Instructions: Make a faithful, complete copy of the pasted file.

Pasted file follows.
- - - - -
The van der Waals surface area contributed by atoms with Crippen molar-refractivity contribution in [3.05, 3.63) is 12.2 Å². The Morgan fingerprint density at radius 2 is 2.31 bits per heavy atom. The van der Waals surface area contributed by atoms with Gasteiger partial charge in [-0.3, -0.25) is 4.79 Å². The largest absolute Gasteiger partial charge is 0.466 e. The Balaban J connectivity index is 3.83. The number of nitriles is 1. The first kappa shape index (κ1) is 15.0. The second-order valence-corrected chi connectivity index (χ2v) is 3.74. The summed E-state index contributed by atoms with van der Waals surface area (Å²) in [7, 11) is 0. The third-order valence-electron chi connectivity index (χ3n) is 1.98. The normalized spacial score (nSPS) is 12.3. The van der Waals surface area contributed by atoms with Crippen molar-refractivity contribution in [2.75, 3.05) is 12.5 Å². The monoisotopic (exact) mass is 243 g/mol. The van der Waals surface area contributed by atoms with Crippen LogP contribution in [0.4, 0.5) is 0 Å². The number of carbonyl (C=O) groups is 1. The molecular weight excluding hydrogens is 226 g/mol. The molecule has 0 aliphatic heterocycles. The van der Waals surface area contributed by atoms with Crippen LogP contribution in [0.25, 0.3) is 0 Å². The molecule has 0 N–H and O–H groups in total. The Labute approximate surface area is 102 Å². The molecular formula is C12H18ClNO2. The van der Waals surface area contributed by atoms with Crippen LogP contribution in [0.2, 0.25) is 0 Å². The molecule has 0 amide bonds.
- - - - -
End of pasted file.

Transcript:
The van der Waals surface area contributed by atoms with Crippen molar-refractivity contribution in [3.05, 3.63) is 12.2 Å². The Morgan fingerprint density at radius 2 is 2.31 bits per heavy atom. The van der Waals surface area contributed by atoms with Gasteiger partial charge in [-0.3, -0.25) is 4.79 Å². The largest absolute Gasteiger partial charge is 0.466 e. The Balaban J connectivity index is 3.83. The number of nitriles is 1. The first kappa shape index (κ1) is 15.0. The second-order valence-corrected chi connectivity index (χ2v) is 3.74. The summed E-state index contributed by atoms with van der Waals surface area (Å²) in [7, 11) is 0. The third-order valence-electron chi connectivity index (χ3n) is 1.98. The normalized spacial score (nSPS) is 12.3. The van der Waals surface area contributed by atoms with Crippen molar-refractivity contribution in [2.75, 3.05) is 12.5 Å². The monoisotopic (exact) mass is 243 g/mol. The van der Waals surface area contributed by atoms with Crippen LogP contribution in [0.4, 0.5) is 0 Å². The number of carbonyl (C=O) groups is 1. The molecular weight excluding hydrogens is 226 g/mol. The molecule has 0 aliphatic heterocycles. The van der Waals surface area contributed by atoms with Crippen LogP contribution in [0.25, 0.3) is 0 Å². The molecule has 0 N–H and O–H groups in total. The Labute approximate surface area is 102 Å². The molecular formula is C12H18ClNO2. The van der Waals surface area contributed by atoms with Crippen LogP contribution in [0.2, 0.25) is 0 Å². The molecule has 0 amide bonds.